I am also taking the steps to become a volunteer for hospice. I’ve heard from many people who have worked or volunteered for hospice, that they find it to be the most fulfilling experience. My professor warned me that hospice work can be very sad since you often form real human to human connections as the people who are in the face of death have dropped their barriers.
My professor asked me what my intention was in wanting to volunteer with hospice because she wanted to see if it was for the right reasons. She said that people often volunteer because they want to see what they can get out of the experience, however it is really important to have the intention of wanting to see what you can bring to the patient, rather then what you can receive from them. I told her that when I am around the elderly, it brings out the best in me, as I naturally shift into being fully present, patient, and have an open heart. I feel unconditional love towards them, something I learned from my grandparents. I truly enjoy hearing them share the stories and the history of their life experiences. I find that their faces light up as they reflect and share.
I also mentioned to my professor about a beautiful moment I had shared with my grandfather only a few months before he had passed away. My grandfather had been battling Alzheimer’s disease during the last few years of his life. The symptoms had gotten really bad really quickly towards the end of his life. Since I lived in California I didn’t get to see him much, but I had heard from family members what was going on with him. Before I went home to see him and be with the family, when I would imagine what it would be like when I saw him, I found myself feeling really scared to face him. During this incredible moment with my grandfather, which I believe is one of the most special moments in my life, I was fearless and present, and the unconditionally loving part of me came out. My cousin who was witnessing this moment, was amazed at how my grandfathers demeanor had totally changed, from being very volatile with outbursts of anger towards almost everyone (symptom of Alzheimer’s), to having melted with me and became the incredibly sweet man that I had always known him to be. He looked at me with such loving eyes and asked me how I had gotten so beautiful. I believe that my grandfather, who had witnessed me being so incredibly lost and in such great pain for so many years, was able to recognize my inner peace. I am so grateful that he got to witness that inside of me before he passed away. If I volunteer with hospice, I hope that I can bring comfort to the patient, as I exude the same fearless, present and supportive person that I had been with my grandfather. After I told my professor my reasons for wanting to volunteer with hospice, she encouraged me to continue to explore seeing if it is right for me.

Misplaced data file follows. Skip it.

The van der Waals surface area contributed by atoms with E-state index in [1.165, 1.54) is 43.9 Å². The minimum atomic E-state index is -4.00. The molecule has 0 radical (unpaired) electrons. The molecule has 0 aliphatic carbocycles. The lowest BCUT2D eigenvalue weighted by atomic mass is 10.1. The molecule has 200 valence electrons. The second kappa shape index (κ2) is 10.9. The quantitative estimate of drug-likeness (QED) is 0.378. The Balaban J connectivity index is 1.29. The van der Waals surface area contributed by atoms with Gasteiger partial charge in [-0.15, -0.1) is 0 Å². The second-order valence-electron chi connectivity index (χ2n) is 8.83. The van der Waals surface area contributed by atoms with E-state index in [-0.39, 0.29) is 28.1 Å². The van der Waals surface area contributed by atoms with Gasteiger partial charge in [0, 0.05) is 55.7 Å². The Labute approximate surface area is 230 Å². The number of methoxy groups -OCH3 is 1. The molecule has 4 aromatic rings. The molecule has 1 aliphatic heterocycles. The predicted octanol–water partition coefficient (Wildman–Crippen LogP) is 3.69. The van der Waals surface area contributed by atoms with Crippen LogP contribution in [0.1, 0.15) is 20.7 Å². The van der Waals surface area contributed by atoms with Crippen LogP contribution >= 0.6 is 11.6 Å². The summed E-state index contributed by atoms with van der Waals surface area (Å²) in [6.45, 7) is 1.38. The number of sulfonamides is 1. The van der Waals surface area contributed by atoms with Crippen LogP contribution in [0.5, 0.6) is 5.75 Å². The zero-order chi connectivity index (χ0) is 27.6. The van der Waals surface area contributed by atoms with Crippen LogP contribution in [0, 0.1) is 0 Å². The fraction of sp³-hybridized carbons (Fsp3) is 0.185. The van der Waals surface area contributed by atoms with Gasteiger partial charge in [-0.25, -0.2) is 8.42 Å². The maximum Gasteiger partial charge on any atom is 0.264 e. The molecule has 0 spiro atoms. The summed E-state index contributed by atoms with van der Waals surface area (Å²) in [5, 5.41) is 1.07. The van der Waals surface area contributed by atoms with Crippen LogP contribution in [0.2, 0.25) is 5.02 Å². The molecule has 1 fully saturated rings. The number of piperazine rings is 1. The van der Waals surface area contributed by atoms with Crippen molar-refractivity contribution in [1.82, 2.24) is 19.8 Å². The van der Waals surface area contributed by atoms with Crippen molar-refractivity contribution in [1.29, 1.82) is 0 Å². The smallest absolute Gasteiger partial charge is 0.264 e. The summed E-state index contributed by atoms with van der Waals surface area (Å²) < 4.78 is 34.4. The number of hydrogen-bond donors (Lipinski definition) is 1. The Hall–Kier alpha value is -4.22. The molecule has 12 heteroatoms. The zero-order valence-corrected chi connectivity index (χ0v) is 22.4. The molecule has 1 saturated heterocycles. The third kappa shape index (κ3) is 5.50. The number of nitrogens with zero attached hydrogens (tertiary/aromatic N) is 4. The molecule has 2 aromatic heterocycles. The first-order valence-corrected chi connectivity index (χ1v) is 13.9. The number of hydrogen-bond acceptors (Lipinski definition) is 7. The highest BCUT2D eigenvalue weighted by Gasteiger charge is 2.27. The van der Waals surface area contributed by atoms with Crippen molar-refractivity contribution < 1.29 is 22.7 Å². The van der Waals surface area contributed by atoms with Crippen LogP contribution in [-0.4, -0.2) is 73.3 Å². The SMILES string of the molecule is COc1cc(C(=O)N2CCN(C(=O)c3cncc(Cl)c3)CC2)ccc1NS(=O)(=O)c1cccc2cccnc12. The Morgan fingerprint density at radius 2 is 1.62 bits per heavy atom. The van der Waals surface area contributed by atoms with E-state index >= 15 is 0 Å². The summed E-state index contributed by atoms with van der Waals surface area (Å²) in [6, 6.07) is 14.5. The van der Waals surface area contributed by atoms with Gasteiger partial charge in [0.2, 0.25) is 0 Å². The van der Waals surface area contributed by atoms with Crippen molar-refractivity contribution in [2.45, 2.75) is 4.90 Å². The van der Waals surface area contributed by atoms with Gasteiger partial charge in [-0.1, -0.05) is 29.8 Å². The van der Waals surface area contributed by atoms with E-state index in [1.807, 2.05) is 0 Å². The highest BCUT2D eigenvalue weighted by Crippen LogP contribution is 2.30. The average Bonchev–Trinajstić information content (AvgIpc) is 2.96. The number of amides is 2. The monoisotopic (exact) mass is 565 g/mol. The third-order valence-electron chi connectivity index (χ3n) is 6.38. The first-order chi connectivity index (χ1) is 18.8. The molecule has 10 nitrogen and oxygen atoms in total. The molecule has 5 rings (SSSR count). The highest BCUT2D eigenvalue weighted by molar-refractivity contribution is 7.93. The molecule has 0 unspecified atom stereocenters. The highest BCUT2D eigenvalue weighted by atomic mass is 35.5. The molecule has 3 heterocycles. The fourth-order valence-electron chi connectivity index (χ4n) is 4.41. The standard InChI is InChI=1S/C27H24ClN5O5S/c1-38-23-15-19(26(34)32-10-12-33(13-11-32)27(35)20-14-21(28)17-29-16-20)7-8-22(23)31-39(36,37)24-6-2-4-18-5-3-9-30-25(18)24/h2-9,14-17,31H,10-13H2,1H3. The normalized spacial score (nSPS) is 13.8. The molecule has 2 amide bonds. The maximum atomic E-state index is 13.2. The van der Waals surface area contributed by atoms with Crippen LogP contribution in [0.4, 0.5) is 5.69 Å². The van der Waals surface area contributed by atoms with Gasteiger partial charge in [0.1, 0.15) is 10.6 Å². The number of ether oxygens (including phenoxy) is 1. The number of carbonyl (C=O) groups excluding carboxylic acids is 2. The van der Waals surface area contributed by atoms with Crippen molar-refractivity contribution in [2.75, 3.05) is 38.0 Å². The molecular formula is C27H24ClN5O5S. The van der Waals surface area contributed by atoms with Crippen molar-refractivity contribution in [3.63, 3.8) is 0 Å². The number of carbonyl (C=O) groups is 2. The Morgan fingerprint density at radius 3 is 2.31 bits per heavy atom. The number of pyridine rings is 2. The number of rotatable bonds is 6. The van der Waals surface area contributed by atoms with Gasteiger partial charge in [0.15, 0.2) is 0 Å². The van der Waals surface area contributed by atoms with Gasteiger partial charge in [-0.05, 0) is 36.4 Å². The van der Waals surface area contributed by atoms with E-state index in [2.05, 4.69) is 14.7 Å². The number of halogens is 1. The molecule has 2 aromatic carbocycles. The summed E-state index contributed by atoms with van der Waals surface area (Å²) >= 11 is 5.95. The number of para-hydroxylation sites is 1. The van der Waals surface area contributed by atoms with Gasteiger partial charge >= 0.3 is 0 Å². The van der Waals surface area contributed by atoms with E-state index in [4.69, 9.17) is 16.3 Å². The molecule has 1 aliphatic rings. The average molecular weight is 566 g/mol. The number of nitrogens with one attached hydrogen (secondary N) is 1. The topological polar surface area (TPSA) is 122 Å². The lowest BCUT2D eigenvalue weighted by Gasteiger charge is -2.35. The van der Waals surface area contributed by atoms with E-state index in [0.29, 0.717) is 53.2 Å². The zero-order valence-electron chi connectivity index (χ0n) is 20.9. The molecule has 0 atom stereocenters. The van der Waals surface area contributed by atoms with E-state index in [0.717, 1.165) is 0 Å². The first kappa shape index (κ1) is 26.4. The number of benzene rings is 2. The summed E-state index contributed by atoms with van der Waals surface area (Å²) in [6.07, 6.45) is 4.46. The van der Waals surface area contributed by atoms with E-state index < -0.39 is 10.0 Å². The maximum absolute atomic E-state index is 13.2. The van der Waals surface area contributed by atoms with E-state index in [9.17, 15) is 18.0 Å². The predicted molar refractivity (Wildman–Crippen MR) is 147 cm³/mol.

My mom told me about how grandfather, before he got ill, used to read the obituaries every morning, and in his own sense of humor say, “just checking to make sure that I’m not in them.” It wasn’t until October 3, 2010 that my grandfather would have his own obituary, right after passing away on October 1, 2010. His memorial service was at Congregation Schaarai Zedek in Tampa, FL, and was held in the very sanctuary that he designed as an architect. There were over 400 people there to pay tribute to the man who was known for having integrity and a big heart. He was a silent leader, not needing to boast and be recognized for his talents and contributions. As I spoke at his memorial, I talked about how my grandfather had left me a tremendously profound gift, which was to be able to witness the death of someone who had gotten to live a full life span with dignity and grace. Up until his memorial, the only experiences that I had with death were tragic. Prior to my grandfather passing away, from 2007-2010, I witnessed 24 people loose their lives to addiction. Many of them were close friends. The number will climb. My view of death had been very heavy, dark and scary. I would panic when I would think about death. My grandfather helped me realize that death didn’t always have to be tragic. I realized that I deeply desired to leave a legacy like my grandfather had. I began to shed my heavy fear about death because it transformed into something that could be a celebration of life instead of a tragedy.
I thought about what I would want my obituary to look like…
MANDELBAUM, Lia B. Age 93, died Friday, July 21, 2077. Ms. Mandelbaum was a licensed social worker and therapist. She was a professor at the local university and was also the executive director of a non-profit, which was geared towards helping people from all walks of life, to have an equal opportunity and chance to lead a productive, healthy, purposeful and happy life. She believed tremendously in the power of living from the heart and being vulnerable, and so she fearlessly wore her heart on her sleeve. Lia was very genuine, grounded, and a role model to so many. People felt safe to be themselves around her because of how she embraced the beauty in not being perfect. Lia Mandelbaum has touched the lives of many and will be very missed. She has left a legacy of great love, compassion, bravery, determination, and an amazing endurance towards making the world a better place, one day at a time. Survivors include her partner and best friend of 60 years, her 3 children and 8 grandchildren.